Gun violence: Guns, Trauma & Rights: this class will take a trauma-centered approach to understanding politics, policies, and practices associated with guns—and their ramifications for human rights. Trauma provides a crucial lens for understanding gun harm as well as grappling with how guns come to figure as solutions to that harm. Accordingly, we will move beyond the terms of the two sides of the US gun debate to take a critical approach that analyzes (1) the material ubiquity of guns in the US and beyond; (2) the multiple forms of gun-related harm and their intersection with axes of inequality such as race, gender, class, sexuality, migration, and beyond; (3) the significance of public law enforcement as gun law enforcers and gun wielders; (4) and the relationship between the right to self-defense, the politics of crime and criminal justice and broader human rights. In addition to decentering the terms of the contemporary US gun debate, this class will also decenter the US experience of guns, integrating global perspectives to better understand the intersection of guns, trauma and rights as multi-faceted and socially located.
Fall II, 7.5 weeks starting Oct 15
HRTS 510: Advancing International Human Rights Law (3 units, required course)
Dr. Leonard Hammer
This course will provide students with an understanding of human rights law and the means for human rights enforcement as found in international, regional, and national processes. Featuring human rights practitioners as guest speakers, the student will acquire the necessary tools for understanding legal processes and some of the issues and pratfalls that they present for human rights actors.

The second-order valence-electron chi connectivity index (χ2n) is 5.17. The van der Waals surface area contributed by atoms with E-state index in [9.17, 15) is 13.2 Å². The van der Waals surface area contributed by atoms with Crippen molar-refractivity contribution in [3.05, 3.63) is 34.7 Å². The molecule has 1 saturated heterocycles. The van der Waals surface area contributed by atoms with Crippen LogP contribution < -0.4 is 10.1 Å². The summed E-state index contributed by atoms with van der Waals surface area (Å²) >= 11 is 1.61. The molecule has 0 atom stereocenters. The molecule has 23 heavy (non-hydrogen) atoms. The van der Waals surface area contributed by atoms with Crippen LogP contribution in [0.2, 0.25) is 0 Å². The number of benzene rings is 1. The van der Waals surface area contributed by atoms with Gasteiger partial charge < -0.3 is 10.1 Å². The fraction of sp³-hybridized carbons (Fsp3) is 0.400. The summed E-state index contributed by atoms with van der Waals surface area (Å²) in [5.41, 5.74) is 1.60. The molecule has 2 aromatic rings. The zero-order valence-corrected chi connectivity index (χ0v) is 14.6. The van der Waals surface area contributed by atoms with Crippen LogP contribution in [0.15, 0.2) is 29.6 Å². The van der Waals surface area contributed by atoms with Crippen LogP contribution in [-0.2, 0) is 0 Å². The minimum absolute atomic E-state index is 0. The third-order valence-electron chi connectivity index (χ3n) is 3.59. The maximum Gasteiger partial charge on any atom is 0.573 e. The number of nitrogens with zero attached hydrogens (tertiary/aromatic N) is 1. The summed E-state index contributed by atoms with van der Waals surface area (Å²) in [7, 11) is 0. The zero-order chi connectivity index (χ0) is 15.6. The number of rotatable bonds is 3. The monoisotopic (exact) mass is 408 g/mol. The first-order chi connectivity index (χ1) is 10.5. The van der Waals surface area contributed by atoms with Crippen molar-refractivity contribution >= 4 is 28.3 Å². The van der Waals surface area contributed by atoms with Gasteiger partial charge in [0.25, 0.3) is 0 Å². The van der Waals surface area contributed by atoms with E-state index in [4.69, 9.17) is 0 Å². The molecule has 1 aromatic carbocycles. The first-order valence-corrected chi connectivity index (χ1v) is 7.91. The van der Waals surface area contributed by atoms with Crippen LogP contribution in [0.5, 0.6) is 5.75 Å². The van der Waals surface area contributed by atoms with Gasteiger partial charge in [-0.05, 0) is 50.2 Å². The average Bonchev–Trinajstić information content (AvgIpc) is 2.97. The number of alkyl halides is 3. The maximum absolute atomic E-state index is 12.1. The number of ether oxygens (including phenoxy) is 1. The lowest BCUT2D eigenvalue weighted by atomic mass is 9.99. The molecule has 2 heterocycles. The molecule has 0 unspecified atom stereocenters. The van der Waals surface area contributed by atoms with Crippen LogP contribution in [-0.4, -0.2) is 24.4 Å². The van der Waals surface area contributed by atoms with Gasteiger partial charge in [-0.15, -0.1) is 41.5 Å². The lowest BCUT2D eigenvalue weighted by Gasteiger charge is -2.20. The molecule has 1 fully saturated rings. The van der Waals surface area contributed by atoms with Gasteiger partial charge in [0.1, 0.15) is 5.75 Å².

HRTS 541: Advancing Human Rights through the Documentary media (3 units, elective course)
Professor Beverly Seckinger
This course surveys current models for making and using documentary media in the service of human rights practice and activism. Interrogating concepts such as witness, testimony and evidence, historical memory, transmedia storytelling and convergence, strategic partnerships and impact campaigns, and emergent participatory frameworks, the course explores a variety of approaches to media production, exhibition, distribution and advocacy. Each course module includes interactions with filmmakers and/or media activists in the field via video conferencing; exploring media products such as films, websites and online tutorials; and critical and practical readings. Students will develop individual term projects in consultation with the instructor.
HRTS 596A: Human Rights Crises (3 units, elective course)
Dr. Mette Brogden
This course on trauma and human rights will explore trauma sequelae of human rights violations and also secondary trauma sequelae, including for human rights practitioners and students in our program. We will look at traumatic events, what causes trauma impacts in those who experience the events, lingering impacts of traumatic events and the harms that violence and war, social and economic exclusion can bring to people and societies. We will interrogate the literature on post-traumatic stress disorder (PTSD) as well as a relatively new literature on post-traumatic growth. Finally, we will explore how people manage traumatic stress symptoms and PTSD related to human rights violations—either acute violations associated with torture and war/refugee flight sequelae, or long-term violations associated with marginalization, exclusion, racism and other forms of identity discrimination, and structural violence. We will then turn to ways to manage secondary trauma, including mindfulness, meaning, beauty, nature immersion, and support groups. Students will submit weekly reflection pieces as well as contribute to discussions.